New alcohol price rule risks surge in cross-border shopping - Retail Ireland

April 28, 2021

Retail Ireland, the Ibec group that represents the retail sector, today warned that the introduction of minimum unit price (MUP) rules for alcohol, without alignment with Northern Ireland, is likely to prompt a surge in cross-border shopping leading to a major loss of trade to businesses in the Republic. The group said it was deeply concerned that the Government was now considering going back on a commitment to wait until similar rules were introduced in Northern Ireland before progressing with MUP here. The matter will be discussed at a Cabinet meeting next Tuesday 4 May.

Retail Ireland Director Arnold Dillon said: “At a time when we desperately need a strong retail recovery, the Government is contemplating introducing rules that will drive significant volumes of trade north of the border. This would be a major blow to businesses here and will result in a significant loss of tax revenue to the state.”

An Ibec economic report showed that a unilateral MUP move would increase the existing price differential on alcohol between the Republic of Ireland and Northern Ireland from 27% to 38%. It estimated that it would result in a direct €94 million loss to the Irish Exchequer due to sales migrating across the border. Such a move could also embed a culture of cross-border shopping that would have far-reaching consequence for the entire retail sector and local economies.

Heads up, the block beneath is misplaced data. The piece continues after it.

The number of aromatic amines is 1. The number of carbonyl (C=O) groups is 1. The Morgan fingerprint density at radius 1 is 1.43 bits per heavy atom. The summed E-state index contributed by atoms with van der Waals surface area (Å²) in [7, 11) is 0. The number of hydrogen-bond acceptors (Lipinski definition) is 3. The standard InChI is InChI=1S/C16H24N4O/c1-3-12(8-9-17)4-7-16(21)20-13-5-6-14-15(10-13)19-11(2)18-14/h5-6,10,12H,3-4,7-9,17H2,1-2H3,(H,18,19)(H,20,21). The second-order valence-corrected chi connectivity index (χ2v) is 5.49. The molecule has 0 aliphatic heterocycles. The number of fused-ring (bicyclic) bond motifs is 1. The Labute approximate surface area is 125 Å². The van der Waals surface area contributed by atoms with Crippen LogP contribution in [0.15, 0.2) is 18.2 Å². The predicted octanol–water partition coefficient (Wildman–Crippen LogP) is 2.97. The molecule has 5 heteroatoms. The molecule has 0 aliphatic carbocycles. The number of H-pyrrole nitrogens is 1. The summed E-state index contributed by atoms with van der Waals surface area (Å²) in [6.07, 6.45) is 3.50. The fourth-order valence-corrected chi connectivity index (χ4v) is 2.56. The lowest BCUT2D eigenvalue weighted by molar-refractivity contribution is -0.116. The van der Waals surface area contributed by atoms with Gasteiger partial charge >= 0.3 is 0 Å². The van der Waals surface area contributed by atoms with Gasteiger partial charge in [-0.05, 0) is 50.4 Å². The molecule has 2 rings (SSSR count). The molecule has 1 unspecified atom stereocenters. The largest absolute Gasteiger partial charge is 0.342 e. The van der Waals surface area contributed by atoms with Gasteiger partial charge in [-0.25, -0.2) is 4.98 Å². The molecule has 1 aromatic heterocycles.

“If consumers travel to Northern Ireland to shop, they will inevitably spend money in a wide range of retail and hospitality outlets, not just in grocery and off-trade. This will be at the expense of struggling businesses here. While retailers in border regions will be hit hardest, we have seen in the past that consumers will travel long distances to save money. In the absence of alignment with Northern Ireland, retail businesses in significant swathes of the country could easily find themselves losing out.

“While the retail sector understands and appreciates the public health rationale for MUP, it is vital that the measure is done in coordination with Northern Ireland,” concluded Mr Dillon.